Use this URL to cite or link to this record in EThOS: http://ethos.bl.uk/OrderDetails.do?uin=uk.bl.ethos.588441
Title: Degree completion in the UK : individual, institutional and contextual factors that explain students' chances of educational success in British universities
Author: Canales, Andrea
Awarding Body: University of Oxford
Current Institution: University of Oxford
Date of Award: 2013
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Abstract:
Degree completion is as important as participation in higher education. To date, most of the research on this subject has investigated the association between socio-economic background and academic preparation to explain lower rates or non-completion. This thesis explores the role that individual, institutional and contextual factors have on degree completion chances. The first empirical chapter uses an individual-level longitudinal dataset to study the role that attainment on entry and socio-economic background have on students’ chances of completion. The chapter finds that attainment on entry significantly affects students’ chances of degree completion. It also reveals, however, that attainment on entry does not completely explain the socio-economic differences in degree completion chances in the system. The second empirical chapter examines the role that institutions have on students’ chances of degree completion. Like the first chapter, this one draws on the individual-level longitudinal dataset. Although the analyses discover institutional effects, they show them to have a small effect on the system. The third empirical chapter examines the role that teaching has on the probability that students complete their degrees in higher education. The findings show that teaching has a small but significant effect on students’ chances of degree completion. Teaching effects take place only at the most selective institutions of the system. The final empirical chapter examines the role that unemployment has on students’ decisions to complete a university degree. Using data from the Labour Force Survey, the research finds that higher unemployment rates have a positive effect on students’ chances of degree completion. This thesis contributes to the field by showing that stratification of higher education also translates to degree completion. The results confirm that selectivity and institutional effects are strongly associated. In addition, they show that where the institutional framework is concerned, there is a gradient for class effect in educational outcomes.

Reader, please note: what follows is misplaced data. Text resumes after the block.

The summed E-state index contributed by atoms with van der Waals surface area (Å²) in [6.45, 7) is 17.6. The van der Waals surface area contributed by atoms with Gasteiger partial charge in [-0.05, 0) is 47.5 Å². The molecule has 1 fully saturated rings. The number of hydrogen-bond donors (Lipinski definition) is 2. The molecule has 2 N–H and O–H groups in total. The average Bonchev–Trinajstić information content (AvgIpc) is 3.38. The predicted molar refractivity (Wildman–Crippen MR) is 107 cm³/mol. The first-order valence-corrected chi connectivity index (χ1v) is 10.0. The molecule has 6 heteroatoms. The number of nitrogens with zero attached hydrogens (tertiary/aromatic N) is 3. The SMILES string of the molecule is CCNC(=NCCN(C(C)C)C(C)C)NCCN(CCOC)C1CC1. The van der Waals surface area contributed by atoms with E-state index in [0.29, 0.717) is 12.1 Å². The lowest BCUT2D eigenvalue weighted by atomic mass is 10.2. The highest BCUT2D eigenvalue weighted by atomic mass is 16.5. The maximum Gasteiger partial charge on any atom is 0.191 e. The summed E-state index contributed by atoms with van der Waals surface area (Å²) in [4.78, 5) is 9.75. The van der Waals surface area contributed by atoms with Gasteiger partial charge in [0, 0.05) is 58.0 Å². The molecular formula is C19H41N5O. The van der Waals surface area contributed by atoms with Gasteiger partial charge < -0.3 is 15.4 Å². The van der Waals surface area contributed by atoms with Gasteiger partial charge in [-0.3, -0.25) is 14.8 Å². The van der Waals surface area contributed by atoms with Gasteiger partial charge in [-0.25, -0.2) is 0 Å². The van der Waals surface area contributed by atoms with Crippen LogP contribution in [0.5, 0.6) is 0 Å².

Supervisor: Mills, Colin Sponsor: Not available
Qualification Name: Thesis (Ph.D.) Qualification Level: Doctoral
EThOS ID: uk.bl.ethos.588441  DOI: Not available
Keywords: Sociology ; Educational inequalities ; Higher Education
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